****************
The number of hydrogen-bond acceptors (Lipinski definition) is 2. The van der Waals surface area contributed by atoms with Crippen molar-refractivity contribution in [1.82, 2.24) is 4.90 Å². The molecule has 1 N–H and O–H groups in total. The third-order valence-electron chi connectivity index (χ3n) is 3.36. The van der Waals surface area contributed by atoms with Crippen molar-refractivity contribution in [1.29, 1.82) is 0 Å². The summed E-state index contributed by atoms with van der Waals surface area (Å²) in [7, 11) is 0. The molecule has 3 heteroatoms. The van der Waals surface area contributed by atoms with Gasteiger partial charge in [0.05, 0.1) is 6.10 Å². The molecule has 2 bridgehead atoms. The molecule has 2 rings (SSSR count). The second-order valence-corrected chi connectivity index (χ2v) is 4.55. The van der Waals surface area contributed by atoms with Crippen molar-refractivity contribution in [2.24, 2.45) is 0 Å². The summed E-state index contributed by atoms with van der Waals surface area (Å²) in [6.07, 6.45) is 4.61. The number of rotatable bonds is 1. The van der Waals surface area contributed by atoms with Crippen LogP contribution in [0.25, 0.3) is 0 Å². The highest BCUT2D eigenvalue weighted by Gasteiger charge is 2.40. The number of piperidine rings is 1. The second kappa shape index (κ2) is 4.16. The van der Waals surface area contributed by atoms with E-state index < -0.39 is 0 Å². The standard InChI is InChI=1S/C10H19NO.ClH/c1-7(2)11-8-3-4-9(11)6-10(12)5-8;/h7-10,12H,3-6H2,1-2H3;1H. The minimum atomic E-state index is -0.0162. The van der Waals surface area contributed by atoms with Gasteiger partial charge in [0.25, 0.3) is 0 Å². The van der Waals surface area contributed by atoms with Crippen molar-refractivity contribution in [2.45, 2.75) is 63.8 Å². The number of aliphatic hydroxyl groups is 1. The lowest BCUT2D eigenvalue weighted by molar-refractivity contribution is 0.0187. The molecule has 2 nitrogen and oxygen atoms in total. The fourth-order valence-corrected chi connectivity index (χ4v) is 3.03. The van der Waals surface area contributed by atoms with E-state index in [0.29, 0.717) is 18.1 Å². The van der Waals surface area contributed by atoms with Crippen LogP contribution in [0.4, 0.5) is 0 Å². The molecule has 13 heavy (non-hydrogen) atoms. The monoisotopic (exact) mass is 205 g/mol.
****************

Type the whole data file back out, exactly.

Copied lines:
The number of hydrogen-bond acceptors (Lipinski definition) is 2. The van der Waals surface area contributed by atoms with Crippen molar-refractivity contribution in [1.82, 2.24) is 4.90 Å². The molecule has 1 N–H and O–H groups in total. The third-order valence-electron chi connectivity index (χ3n) is 3.36. The van der Waals surface area contributed by atoms with Crippen molar-refractivity contribution in [1.29, 1.82) is 0 Å². The summed E-state index contributed by atoms with van der Waals surface area (Å²) in [7, 11) is 0. The molecule has 3 heteroatoms. The van der Waals surface area contributed by atoms with Gasteiger partial charge in [0.05, 0.1) is 6.10 Å². The molecule has 2 bridgehead atoms. The molecule has 2 rings (SSSR count). The second-order valence-corrected chi connectivity index (χ2v) is 4.55. The van der Waals surface area contributed by atoms with Crippen molar-refractivity contribution in [2.24, 2.45) is 0 Å². The summed E-state index contributed by atoms with van der Waals surface area (Å²) in [6.07, 6.45) is 4.61. The number of rotatable bonds is 1. The van der Waals surface area contributed by atoms with Crippen LogP contribution in [0.25, 0.3) is 0 Å². The highest BCUT2D eigenvalue weighted by Gasteiger charge is 2.40. The number of piperidine rings is 1. The second kappa shape index (κ2) is 4.16. The van der Waals surface area contributed by atoms with E-state index < -0.39 is 0 Å². The standard InChI is InChI=1S/C10H19NO.ClH/c1-7(2)11-8-3-4-9(11)6-10(12)5-8;/h7-10,12H,3-6H2,1-2H3;1H. The minimum atomic E-state index is -0.0162. The van der Waals surface area contributed by atoms with Gasteiger partial charge in [0.25, 0.3) is 0 Å². The van der Waals surface area contributed by atoms with Crippen molar-refractivity contribution in [2.45, 2.75) is 63.8 Å². The number of aliphatic hydroxyl groups is 1. The lowest BCUT2D eigenvalue weighted by molar-refractivity contribution is 0.0187. The molecule has 2 nitrogen and oxygen atoms in total. The fourth-order valence-corrected chi connectivity index (χ4v) is 3.03. The van der Waals surface area contributed by atoms with E-state index in [0.29, 0.717) is 18.1 Å². The van der Waals surface area contributed by atoms with Crippen LogP contribution in [0.4, 0.5) is 0 Å². The molecule has 13 heavy (non-hydrogen) atoms. The monoisotopic (exact) mass is 205 g/mol.